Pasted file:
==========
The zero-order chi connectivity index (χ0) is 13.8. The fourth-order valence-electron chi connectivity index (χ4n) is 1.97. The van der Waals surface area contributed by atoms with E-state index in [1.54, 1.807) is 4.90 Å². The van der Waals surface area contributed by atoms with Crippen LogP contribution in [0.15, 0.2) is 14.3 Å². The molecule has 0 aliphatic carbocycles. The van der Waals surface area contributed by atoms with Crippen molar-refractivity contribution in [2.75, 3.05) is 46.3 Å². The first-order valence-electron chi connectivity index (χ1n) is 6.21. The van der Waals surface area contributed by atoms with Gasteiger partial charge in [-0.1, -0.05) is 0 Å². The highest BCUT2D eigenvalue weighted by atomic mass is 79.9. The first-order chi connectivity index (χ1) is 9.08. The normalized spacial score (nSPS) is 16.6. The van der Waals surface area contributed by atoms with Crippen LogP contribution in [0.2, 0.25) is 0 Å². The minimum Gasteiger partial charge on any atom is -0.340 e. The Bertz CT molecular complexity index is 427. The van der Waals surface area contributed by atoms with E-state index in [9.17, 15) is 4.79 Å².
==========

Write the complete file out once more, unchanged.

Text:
The zero-order chi connectivity index (χ0) is 13.8. The fourth-order valence-electron chi connectivity index (χ4n) is 1.97. The van der Waals surface area contributed by atoms with E-state index in [1.54, 1.807) is 4.90 Å². The van der Waals surface area contributed by atoms with Crippen LogP contribution in [0.15, 0.2) is 14.3 Å². The molecule has 0 aliphatic carbocycles. The van der Waals surface area contributed by atoms with Crippen molar-refractivity contribution in [2.75, 3.05) is 46.3 Å². The first-order valence-electron chi connectivity index (χ1n) is 6.21. The van der Waals surface area contributed by atoms with Gasteiger partial charge in [-0.1, -0.05) is 0 Å². The highest BCUT2D eigenvalue weighted by atomic mass is 79.9. The first-order chi connectivity index (χ1) is 9.08. The normalized spacial score (nSPS) is 16.6. The van der Waals surface area contributed by atoms with Crippen LogP contribution in [0.2, 0.25) is 0 Å². The minimum Gasteiger partial charge on any atom is -0.340 e. The Bertz CT molecular complexity index is 427. The van der Waals surface area contributed by atoms with E-state index in [9.17, 15) is 4.79 Å².